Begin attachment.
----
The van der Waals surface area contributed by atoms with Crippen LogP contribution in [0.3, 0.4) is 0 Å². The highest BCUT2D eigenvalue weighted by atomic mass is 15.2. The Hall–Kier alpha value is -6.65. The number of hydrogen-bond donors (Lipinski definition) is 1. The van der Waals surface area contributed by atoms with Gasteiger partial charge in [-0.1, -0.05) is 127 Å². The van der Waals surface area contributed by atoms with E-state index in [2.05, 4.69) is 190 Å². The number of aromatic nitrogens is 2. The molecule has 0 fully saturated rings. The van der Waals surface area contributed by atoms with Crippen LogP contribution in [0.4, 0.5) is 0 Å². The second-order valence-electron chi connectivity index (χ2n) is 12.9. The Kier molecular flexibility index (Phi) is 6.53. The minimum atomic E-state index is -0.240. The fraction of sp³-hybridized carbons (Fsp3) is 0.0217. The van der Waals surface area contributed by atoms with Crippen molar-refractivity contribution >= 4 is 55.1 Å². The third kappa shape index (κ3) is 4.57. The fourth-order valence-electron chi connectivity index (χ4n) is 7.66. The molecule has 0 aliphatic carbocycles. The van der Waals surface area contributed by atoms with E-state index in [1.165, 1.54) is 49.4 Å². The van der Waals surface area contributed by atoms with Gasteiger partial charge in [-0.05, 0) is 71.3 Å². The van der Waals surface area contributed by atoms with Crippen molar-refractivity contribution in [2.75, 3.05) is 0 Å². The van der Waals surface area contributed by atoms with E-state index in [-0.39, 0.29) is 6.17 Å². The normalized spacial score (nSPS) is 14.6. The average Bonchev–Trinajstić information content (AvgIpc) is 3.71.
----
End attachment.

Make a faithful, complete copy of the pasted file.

The van der Waals surface area contributed by atoms with Crippen LogP contribution in [0.3, 0.4) is 0 Å². The highest BCUT2D eigenvalue weighted by atomic mass is 15.2. The Hall–Kier alpha value is -6.65. The number of hydrogen-bond donors (Lipinski definition) is 1. The van der Waals surface area contributed by atoms with Gasteiger partial charge in [-0.1, -0.05) is 127 Å². The van der Waals surface area contributed by atoms with E-state index in [2.05, 4.69) is 190 Å². The number of aromatic nitrogens is 2. The molecule has 0 fully saturated rings. The van der Waals surface area contributed by atoms with Crippen LogP contribution in [0.4, 0.5) is 0 Å². The second-order valence-electron chi connectivity index (χ2n) is 12.9. The Kier molecular flexibility index (Phi) is 6.53. The minimum atomic E-state index is -0.240. The fraction of sp³-hybridized carbons (Fsp3) is 0.0217. The van der Waals surface area contributed by atoms with Crippen molar-refractivity contribution >= 4 is 55.1 Å². The third kappa shape index (κ3) is 4.57. The fourth-order valence-electron chi connectivity index (χ4n) is 7.66. The molecule has 0 aliphatic carbocycles. The van der Waals surface area contributed by atoms with E-state index in [1.165, 1.54) is 49.4 Å². The van der Waals surface area contributed by atoms with Gasteiger partial charge in [-0.05, 0) is 71.3 Å². The van der Waals surface area contributed by atoms with Crippen molar-refractivity contribution in [2.75, 3.05) is 0 Å². The van der Waals surface area contributed by atoms with E-state index in [-0.39, 0.29) is 6.17 Å². The normalized spacial score (nSPS) is 14.6. The average Bonchev–Trinajstić information content (AvgIpc) is 3.71.